Baker testified that her understanding at the time she entered the commercial lease was that it included the entire building at 3000 Wyoming. Besides the lease, Baker offered into evidence a draft of a sales contract for Baker's potential purchase of the entire building, prepared by Dunn at the same time Dunn prepared the commercial lease. Baker did not sign the sales contract at that time, but the contract described the entire building as "3000 Wyoming Ave, " the same as the description of the building on the lease. Baker testified that she believed she was leasing the whole building and "doing a rehab at the same time." She said when she signed the lease, she was given keys to the whole building. Baker testified at that time, there was no separate address designation for the upstairs and downstairs units, and her salon clients were often confused as to which door was the entrance to the salon space. Baker said that she labeled the door to the upstairs "3000A" to avoid confusion.

         Baker presented invoices from her contractor showing work she paid for on both units in May of 2016. She testified that she was doing work on the upstairs unit and Dunn and her husband were aware of it. Regarding the $300 she spent on gas repairs, Baker testified that she paid the additional $700 that month in order to get one month ahead on rent, not as an additional $500 for the upstairs unit. Baker testified that she requested a new lease in her emails because she did not understand how she could be paying for repairs and also need to pay for rent. Baker testified that her email discussing paying rent after painting was because Dunn wanted "a little bit more" for rent, but the whole time Baker was renting the entire building. She testified that from the beginning of her lease, she had used the upstairs unit for storage. She said was willing to pay more in rent once the upstairs became livable, but that she and Dunn never reached an agreement.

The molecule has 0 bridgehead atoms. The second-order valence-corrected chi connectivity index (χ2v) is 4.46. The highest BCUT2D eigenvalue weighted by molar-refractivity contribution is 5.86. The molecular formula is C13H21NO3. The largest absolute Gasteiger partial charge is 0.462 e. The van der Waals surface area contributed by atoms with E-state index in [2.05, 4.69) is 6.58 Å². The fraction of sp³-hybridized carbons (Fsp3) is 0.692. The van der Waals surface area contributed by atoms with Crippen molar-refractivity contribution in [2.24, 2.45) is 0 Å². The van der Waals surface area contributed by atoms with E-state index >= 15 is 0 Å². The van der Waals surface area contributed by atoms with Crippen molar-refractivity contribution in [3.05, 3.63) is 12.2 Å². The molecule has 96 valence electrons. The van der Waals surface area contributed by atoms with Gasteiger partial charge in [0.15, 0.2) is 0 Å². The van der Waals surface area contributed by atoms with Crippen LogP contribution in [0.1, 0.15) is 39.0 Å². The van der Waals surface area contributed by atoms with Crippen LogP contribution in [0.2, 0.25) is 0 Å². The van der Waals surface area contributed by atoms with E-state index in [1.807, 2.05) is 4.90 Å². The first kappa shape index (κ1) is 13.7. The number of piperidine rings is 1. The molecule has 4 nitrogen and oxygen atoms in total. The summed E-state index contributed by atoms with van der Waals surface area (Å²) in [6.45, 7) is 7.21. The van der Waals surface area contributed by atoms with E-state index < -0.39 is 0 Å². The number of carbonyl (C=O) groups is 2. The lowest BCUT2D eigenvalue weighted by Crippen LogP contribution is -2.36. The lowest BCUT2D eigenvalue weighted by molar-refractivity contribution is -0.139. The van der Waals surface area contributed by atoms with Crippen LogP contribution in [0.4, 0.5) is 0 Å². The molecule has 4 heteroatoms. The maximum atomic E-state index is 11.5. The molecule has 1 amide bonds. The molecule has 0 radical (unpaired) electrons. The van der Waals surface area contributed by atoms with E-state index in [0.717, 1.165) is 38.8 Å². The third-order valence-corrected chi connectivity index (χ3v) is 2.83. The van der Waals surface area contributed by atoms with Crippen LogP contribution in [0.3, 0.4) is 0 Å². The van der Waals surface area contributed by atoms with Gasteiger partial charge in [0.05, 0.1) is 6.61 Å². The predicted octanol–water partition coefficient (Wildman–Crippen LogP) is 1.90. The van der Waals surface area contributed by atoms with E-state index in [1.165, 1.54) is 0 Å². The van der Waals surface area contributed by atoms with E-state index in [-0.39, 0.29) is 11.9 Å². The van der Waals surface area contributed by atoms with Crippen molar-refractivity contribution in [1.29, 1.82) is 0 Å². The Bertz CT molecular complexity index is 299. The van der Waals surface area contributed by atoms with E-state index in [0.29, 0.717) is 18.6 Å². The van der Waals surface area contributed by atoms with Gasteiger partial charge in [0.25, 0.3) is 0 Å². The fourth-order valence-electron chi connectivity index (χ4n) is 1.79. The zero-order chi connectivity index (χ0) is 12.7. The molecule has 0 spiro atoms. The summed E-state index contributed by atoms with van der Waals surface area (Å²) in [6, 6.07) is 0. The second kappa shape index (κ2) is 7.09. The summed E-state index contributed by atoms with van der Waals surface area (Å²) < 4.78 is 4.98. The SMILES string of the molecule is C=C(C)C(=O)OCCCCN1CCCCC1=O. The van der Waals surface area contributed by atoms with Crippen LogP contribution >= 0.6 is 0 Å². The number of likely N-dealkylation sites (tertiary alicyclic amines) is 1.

The trial court found Baker's testimony regarding the extra rent she paid in July not to be credible. The trial court found Dunn's testimony that the parties entered an oral agreement that Baker would lease the upstairs unit for $500 per month to be credible. The trial court found that this oral agreement was separate from the written commercial lease. The trial court found that Baker failed to pay rent for the upstairs unit for the months of August 2016 through January of 2017, resulting in $3, 000 that Baker owed to Dunn in back rent. The trial court found Baker's testimony credible that any repairs she made to the upstairs unit would be credited as rent. Based on the evidence presented, the trial court credited $1, 103.31 to Baker, leaving $1, 896.69 due in back rent. The trial court also granted Dunn possession of the upstairs unit. This appeal follows.

         Standard of Review

         We review a court-tried case according to the principles set forth in Murphy v. Carron, 536 S.W.2d 30, 32 (Mo. banc 1976). We will affirm the judgment of the trial court unless there is no substantial evidence to support it, it is against the weight of the evidence, or it erroneously declares or applies the law. Id. We defer to the trial court's credibility determinations and view the evidence in the light most favorable to the trial court's judgment. Neal v. Neal,281 S.W.3d 330, 337 (Mo. App. E.D. ...